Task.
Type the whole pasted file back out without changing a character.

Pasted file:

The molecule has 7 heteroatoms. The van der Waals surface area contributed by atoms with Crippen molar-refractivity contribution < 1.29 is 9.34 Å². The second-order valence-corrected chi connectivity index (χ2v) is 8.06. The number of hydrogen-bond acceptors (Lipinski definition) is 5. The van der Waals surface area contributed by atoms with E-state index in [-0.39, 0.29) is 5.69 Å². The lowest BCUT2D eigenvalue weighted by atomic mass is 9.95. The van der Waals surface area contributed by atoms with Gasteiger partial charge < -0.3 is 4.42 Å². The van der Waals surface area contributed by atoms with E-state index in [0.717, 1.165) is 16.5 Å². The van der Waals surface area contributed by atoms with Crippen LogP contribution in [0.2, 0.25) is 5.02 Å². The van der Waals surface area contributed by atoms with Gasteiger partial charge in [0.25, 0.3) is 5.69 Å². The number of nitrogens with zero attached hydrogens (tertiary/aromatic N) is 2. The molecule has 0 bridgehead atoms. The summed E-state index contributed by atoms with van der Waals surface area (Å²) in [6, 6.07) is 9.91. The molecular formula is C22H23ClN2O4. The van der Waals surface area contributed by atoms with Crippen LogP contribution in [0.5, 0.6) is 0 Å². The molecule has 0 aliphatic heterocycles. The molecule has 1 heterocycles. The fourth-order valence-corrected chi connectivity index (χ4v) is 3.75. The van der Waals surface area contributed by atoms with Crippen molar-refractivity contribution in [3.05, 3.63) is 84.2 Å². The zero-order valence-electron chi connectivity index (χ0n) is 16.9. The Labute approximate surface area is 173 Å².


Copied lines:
The molecule has 7 heteroatoms. The van der Waals surface area contributed by atoms with Crippen molar-refractivity contribution < 1.29 is 9.34 Å². The second-order valence-corrected chi connectivity index (χ2v) is 8.06. The number of hydrogen-bond acceptors (Lipinski definition) is 5. The van der Waals surface area contributed by atoms with E-state index in [-0.39, 0.29) is 5.69 Å². The lowest BCUT2D eigenvalue weighted by atomic mass is 9.95. The van der Waals surface area contributed by atoms with Gasteiger partial charge < -0.3 is 4.42 Å². The van der Waals surface area contributed by atoms with E-state index in [0.717, 1.165) is 16.5 Å². The van der Waals surface area contributed by atoms with Crippen LogP contribution in [0.2, 0.25) is 5.02 Å². The van der Waals surface area contributed by atoms with Gasteiger partial charge in [0.25, 0.3) is 5.69 Å². The number of nitrogens with zero attached hydrogens (tertiary/aromatic N) is 2. The molecule has 0 bridgehead atoms. The summed E-state index contributed by atoms with van der Waals surface area (Å²) in [6, 6.07) is 9.91. The molecular formula is C22H23ClN2O4. The van der Waals surface area contributed by atoms with Crippen LogP contribution in [0.5, 0.6) is 0 Å². The molecule has 0 aliphatic heterocycles. The molecule has 1 heterocycles. The fourth-order valence-corrected chi connectivity index (χ4v) is 3.75. The van der Waals surface area contributed by atoms with Crippen molar-refractivity contribution in [3.05, 3.63) is 84.2 Å². The zero-order valence-electron chi connectivity index (χ0n) is 16.9. The Labute approximate surface area is 173 Å².